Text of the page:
Taylor Ellwood says #
    I think the recons would argue that they have allowed the gods to find and shape them. As for myself, any entity I'm working with
  • Rhiana
    Rhiana says #
    Let me start off by saying I find both arguments be they pro or con to have valid points. Having said that, I often wonder why we
  • Frater Isla
    Frater Isla says #
    Good point. And I've found that most internet 'discussions' are just ego dancing. I've maybe gotten two actual responses where I f

Posted by on in Studies Blogs
Magic isn't always Glamorous

I've been thinking about what to write for this column for the last week and I've been coming up blank. No topic has really seemed right. There was nothing exciting going on or anything of real note standing out to me. If anything my life has been pretty mundane. Get up, go to meetings, meet with clients, come back and work on a project, spend time with the family, and of course throw some meditation and exercise in the mix for grounding purposes. Nothing very glamorous at all, and yet it strikes me that perhaps there is something to write about that, on this blog and its this: Magic isn't always glamorous or full of drama or anything else that we might associate with pop culture references to magic. Sometimes magic is just part of daily life, something you are doing to make your life easier or more meaningful or to connect with the spirits, but not something which necessarily has a lot of glamour associated with it.

My latest book, A Magical Life, has just been published. I'm excited to have it out, but something that the author of the introduction, Storm Constantine, wrote has been on my mind. In describing the book, she explains that magic isn't a colorful garment we put on, but rather it is an integral part of our being, woven into our lives everyday. And that is how I think of magic. I meditate each day and my meditations are an essential part of my life, something done as a way of bringing order to my mind, while allowing me to connect with the spiritual forces I work with. Nonetheless I'd have to say there is nothing inherently glamorous about the meditation. In fact, there are days I don't want to meditate or do anything else along those lines, and yet I make sure I do meditate because it is part of my life, and because not doing it takes away from the quality of my life.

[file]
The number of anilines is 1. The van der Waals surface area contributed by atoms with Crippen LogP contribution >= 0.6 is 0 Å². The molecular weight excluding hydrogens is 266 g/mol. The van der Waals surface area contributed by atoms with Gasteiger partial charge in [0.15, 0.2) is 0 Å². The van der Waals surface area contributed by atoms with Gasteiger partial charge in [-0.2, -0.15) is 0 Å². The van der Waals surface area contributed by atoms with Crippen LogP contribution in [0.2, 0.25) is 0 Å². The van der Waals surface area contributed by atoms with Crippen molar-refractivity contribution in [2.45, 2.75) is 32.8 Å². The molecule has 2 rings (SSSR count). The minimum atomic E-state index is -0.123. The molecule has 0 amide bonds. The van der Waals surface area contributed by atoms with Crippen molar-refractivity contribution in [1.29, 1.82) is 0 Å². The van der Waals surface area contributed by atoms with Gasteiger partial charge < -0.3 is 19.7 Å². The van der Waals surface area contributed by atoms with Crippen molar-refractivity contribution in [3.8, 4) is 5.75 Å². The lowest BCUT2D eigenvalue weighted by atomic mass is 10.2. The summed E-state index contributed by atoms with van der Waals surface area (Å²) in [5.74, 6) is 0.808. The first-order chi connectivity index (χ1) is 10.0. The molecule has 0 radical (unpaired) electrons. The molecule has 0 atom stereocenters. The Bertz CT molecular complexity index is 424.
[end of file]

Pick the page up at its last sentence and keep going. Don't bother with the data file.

I think to some degree your average magician is in love with the idea of magic being glamorous. Certainly at the beginning of a person's spiritual work with magic, there is this sense that you need to get all the ceremonial tools and that every act of magic must be an overt, explicit affair that screams to the universe: THIS IS MAGIC! And there is something to be said for doing those loud acts of magic that are glamorous and over the top and amazing in their own right. I've done and still do those kinds of acts of magic when the time is appropriate. But I recognize that fundamentally magic isn't always that way, nor does it need to be. My meditation practice isn't over the top and yet it still fills me with a sense of wonder and amazement. Indeed, if anything my daily work speaks more loudly to me than an over the top ritual because the daily work is where the discipline of the magician is tested. In that daily work, I don't necessarily do magic to solve problems (at least not overtly), but what I do is connect to the magic in a meaningful way that allows me to deepen my relationship to the spiritual forces I'm working with.

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Recent Comments - Show all comments